Date: 25 April 2016
A Community Service Order was imposed on an Insurance Agent
for Using Personal Data in Direct Marketing without Consent
(25 April 2016) An insurance agent faced two charges under the Personal Data (Privacy) Ordinance (the “Ordinance
”) on 11 April 2016 at the Shatin Magistrates’ Court. The first charge relates to the offence of using the personal data of a data subject in direct marketing without taking specified actions and obtaining his consent, contrary to section 35C of the Ordinance. The other charge relates to the offence of failing to inform the data subject, when using his personal data in direct marketing for the first time, of his right to request not to use his personal data in direct marketing without charge, contrary to section 35F of the Ordinance. The Defendant pleaded guilty to both charges. Today, a Community Service Order of 80 hours was imposed by the Court on him in respect of each charge, to be served concurrently.
The case stemmed from a complaint received by the Office of the Privacy Commissioner for Personal Data (“PCPD
”) in July 2014.
The complainant had purchased an insurance policy at an insurance company (“Insurance Company A
”). Subsequently, the complainant received at his home address a letter from the Defendant who was working as an insurance agent of another insurance company. In the letter, the Defendant promoted financial services to the complainant after knowing the suspension of service of Insurance Company A. The complainant complained that the Defendant had failed to take the specified action and obtain his consent before using his personal data in direct marketing, and that the Defendant had failed to notify him of his opt-out right when using his personal data in direct marketing for the first time. After processing the complaint, the PCPD referred the complaint to the Police for criminal investigation.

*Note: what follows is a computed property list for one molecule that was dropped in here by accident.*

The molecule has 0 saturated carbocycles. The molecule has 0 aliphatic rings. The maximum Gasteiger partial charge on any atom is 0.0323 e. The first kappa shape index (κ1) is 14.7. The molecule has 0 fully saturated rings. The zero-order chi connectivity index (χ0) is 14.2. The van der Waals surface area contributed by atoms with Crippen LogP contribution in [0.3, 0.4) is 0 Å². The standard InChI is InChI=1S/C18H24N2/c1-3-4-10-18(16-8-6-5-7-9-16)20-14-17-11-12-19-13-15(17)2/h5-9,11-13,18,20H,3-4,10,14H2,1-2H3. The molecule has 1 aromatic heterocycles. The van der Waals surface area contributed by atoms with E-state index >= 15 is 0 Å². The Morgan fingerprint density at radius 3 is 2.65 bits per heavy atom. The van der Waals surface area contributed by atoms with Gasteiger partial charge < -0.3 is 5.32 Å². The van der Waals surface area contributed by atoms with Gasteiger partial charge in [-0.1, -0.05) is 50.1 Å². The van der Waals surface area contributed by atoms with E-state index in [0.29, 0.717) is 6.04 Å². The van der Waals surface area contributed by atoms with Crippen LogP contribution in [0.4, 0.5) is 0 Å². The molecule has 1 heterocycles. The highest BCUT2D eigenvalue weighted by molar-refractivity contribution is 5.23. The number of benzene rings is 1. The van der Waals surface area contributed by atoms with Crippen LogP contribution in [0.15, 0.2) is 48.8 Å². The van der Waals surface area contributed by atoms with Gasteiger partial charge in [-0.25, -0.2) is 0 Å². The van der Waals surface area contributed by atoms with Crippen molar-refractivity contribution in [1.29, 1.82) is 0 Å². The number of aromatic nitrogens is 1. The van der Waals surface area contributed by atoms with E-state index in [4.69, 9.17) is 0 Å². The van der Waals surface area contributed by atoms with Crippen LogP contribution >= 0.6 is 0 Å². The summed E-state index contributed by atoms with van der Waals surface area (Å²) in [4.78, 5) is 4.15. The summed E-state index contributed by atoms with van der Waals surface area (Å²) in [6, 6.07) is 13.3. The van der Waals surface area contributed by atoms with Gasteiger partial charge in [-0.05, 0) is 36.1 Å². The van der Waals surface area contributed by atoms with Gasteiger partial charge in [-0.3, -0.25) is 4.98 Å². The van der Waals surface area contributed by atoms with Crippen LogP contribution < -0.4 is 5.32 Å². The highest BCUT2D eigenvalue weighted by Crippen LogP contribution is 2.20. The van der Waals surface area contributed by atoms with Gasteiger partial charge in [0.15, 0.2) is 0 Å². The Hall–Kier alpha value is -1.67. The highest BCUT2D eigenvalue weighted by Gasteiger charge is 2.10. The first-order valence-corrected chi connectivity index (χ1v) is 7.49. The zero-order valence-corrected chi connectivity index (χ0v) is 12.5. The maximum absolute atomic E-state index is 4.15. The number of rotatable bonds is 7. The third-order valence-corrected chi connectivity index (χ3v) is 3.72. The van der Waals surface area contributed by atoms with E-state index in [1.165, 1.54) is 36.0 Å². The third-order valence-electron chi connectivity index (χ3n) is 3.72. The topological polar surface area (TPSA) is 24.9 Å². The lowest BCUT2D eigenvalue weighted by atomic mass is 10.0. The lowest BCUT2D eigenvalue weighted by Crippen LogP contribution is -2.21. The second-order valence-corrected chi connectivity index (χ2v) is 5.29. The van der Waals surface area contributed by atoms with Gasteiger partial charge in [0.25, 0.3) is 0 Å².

The direct marketing provisions under the Ordinance require data users (individuals or organisations) not to use an individual’s personal data in direct marketing, or transfer such personal data to a third party for its use in direct marketing, without that individual’s consent. In order to obtain valid consent, the data user must notify the individual of the types of personal data that will be used; the classes of goods or services that will be marketed; and a response channel through which the individual can communicate his/her consent.
The Privacy Commissioner for Personal Data Mr Stephen Kai-yi WONG stressed, “With all the different types of direct marketing strategies available today, they can bring massive business opportunities if used properly. The Ordinance provides clear guidance for both individuals and organisations, as data users, on managing their direct marketing activities. Respecting consumers’ personal data and using them in a proper way can create a win-win situation in business. Even if the data subject has given his consent, the data user is still required to inform the data subject of his opt-out right, when using his personal data in direct marketing for the first time. Consumers are reminded that they are not required to pay any fees when exercising their opt-out rights.”
Mr Wong also pointed out that, “This is the first time that the Court has imposed a Community Service Order, which shows that the Court takes a serious view in respect of the contraventions, and intends to put across a deterrent effect through non-remunerated community services. ＂
The PCPD has published the following publications to suit the needs of our stakeholders:
For guidance on legal compliance, data users can refer to the “Guidance on Direct Marketing”
As for consumers, please refer to: